Isolation and Impersonal Interaction in a Digital, Post-Pandemic Society

What Happens to Human Health, Cooperation and Trust with Increased Isolation and Reduced In-person Social Interaction?

Human life is becoming increasingly digitized, resulting in historic levels of isolation and impersonal interaction. We meet over Zoom, shop online, have food delivered to our front door, and our children play video games or watch Tiktok videos for as many hours as they can get away with. The trend toward digitization was already robust when along came COVID-19. COVID-19 brought about the most massive change in how humans live, work and socialize in modern times. From lockdowns, school closures, social-distancing, and working from home, the interventions used to try to stop a virus had not only immediate consequences, but also set up a new normal. Even as the pandemic has abated, we still conduct as much of life as possible via digital interaction. Of course the digital world has provided extraordinary advances and tools for research, economic activity, and innovation etc. Yet throughout evolutionary time, human interaction has involved the five senses: sight, sound, smell, taste, and touch. What happens when human interaction involves only a fraction of the senses?  Or when humans significantly reduce the number of in person interactions in the course of their daily lives? How will social media and AI, which are likely both a cause and an effect of less in person interaction, exacerbate challenges of human isolation? Using interdisciplinary analysis, what can we learn about the effects of reduced in person social interactions (network size and interaction frequency), and efforts to instill cooperation and trust in humans who are increasingly isolated?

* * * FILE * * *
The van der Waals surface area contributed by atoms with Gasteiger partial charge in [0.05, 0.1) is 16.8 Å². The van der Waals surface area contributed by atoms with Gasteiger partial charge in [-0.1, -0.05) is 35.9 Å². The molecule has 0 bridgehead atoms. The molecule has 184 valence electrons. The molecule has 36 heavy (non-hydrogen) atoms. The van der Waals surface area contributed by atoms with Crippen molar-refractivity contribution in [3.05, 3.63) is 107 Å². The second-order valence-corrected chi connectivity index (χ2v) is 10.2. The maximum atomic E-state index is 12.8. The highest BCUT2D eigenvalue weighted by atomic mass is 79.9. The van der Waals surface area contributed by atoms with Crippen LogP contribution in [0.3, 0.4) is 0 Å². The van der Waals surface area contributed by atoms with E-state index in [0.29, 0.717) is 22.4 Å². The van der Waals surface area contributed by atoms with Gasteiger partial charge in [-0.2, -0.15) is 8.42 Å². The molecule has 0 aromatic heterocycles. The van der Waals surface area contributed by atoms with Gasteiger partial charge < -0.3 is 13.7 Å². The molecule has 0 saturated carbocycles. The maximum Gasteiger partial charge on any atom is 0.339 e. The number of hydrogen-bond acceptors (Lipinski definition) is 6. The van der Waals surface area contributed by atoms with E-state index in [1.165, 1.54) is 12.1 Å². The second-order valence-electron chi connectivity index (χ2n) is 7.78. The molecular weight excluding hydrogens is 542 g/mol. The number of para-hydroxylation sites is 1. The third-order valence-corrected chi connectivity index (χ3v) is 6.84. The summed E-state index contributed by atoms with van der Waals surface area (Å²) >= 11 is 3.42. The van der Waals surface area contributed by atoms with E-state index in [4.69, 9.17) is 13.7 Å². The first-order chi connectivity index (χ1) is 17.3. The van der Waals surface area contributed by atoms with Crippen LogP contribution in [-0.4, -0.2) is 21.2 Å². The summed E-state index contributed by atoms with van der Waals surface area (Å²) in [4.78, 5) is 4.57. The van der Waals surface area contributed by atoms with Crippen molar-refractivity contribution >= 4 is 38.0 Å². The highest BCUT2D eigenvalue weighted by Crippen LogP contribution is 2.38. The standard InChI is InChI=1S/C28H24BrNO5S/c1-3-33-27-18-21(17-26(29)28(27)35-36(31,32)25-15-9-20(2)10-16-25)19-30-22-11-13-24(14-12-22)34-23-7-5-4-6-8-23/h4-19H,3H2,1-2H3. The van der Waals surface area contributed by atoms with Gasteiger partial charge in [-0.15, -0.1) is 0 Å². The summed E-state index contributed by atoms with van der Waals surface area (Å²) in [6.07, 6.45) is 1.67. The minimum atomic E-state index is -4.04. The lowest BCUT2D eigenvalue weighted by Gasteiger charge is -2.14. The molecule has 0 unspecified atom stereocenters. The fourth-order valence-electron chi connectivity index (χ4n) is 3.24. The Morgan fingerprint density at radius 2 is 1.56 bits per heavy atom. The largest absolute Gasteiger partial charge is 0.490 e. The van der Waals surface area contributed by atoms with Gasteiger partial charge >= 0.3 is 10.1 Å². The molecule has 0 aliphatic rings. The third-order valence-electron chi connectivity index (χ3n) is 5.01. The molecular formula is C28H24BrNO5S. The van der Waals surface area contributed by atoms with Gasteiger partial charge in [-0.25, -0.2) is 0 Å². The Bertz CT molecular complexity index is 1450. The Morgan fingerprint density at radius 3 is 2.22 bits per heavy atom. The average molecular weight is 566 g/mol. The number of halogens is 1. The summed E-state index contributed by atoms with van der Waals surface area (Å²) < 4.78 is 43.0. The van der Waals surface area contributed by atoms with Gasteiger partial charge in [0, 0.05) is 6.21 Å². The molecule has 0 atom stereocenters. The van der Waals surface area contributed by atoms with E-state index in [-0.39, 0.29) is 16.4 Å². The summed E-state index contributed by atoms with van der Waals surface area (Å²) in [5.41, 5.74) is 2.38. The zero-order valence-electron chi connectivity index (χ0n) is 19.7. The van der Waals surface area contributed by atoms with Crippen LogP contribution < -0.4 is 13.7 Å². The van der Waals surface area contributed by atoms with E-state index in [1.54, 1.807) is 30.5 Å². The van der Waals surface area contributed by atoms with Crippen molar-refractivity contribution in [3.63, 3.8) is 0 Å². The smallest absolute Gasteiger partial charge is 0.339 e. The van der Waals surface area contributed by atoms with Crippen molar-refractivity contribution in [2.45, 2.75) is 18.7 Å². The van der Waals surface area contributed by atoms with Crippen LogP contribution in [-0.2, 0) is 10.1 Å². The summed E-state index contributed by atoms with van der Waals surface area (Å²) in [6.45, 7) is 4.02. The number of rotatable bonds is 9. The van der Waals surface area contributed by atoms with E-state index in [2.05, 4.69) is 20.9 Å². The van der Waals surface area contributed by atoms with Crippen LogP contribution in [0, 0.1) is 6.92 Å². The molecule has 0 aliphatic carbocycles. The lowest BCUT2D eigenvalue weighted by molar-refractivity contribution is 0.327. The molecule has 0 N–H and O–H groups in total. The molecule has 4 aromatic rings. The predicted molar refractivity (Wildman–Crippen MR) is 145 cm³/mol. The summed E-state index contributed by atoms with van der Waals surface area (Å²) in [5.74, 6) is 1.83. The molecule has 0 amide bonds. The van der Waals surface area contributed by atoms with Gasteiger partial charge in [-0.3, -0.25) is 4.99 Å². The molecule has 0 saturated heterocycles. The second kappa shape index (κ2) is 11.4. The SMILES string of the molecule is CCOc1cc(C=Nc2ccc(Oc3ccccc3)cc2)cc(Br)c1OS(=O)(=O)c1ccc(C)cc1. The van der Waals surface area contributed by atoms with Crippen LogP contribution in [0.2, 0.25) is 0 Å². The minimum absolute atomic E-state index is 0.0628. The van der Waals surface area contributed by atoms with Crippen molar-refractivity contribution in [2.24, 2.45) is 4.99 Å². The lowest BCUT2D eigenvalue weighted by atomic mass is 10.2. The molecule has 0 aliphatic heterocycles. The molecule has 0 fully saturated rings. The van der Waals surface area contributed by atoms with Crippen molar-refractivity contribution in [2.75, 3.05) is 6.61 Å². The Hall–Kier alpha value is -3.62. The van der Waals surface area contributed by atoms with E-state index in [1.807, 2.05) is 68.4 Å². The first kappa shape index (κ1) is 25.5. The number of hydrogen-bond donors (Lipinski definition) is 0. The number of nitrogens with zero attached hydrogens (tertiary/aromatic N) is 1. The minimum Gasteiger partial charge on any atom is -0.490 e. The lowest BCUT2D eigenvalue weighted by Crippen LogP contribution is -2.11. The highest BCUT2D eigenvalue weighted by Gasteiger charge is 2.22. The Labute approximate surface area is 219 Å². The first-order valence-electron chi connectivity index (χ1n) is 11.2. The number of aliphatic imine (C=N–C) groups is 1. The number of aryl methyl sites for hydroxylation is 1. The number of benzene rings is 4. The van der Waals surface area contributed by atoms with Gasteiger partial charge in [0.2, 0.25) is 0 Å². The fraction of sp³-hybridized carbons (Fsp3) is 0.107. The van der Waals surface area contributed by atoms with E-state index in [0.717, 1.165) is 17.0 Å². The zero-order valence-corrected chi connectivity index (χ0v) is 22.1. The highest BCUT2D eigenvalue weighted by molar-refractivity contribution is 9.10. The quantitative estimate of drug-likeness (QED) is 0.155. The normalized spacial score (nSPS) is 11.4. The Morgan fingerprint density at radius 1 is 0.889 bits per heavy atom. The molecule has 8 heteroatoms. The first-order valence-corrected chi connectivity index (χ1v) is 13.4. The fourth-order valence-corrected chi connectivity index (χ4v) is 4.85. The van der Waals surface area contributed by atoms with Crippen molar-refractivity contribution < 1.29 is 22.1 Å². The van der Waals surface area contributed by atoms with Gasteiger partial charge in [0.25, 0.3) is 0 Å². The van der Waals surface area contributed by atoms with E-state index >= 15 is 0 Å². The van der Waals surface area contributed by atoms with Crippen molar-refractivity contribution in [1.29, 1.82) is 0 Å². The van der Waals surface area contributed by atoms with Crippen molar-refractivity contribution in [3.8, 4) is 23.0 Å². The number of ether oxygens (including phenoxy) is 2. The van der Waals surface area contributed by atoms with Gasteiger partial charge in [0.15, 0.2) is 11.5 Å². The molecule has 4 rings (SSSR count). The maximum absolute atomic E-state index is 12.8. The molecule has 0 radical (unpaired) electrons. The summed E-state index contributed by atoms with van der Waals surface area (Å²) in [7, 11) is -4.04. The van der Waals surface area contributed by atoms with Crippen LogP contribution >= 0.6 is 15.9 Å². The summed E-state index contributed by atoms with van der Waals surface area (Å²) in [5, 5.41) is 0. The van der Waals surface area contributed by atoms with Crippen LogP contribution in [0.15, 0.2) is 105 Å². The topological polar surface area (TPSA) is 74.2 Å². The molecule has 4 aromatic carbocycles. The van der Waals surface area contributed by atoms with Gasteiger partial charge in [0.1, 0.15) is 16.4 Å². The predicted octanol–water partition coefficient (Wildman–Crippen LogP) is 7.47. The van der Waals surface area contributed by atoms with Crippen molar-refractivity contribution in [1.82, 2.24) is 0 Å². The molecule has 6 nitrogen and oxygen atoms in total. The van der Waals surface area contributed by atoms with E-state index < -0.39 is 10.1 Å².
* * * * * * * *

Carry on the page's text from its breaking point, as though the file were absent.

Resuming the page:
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Lydia Hopper
Johns Hopkins University

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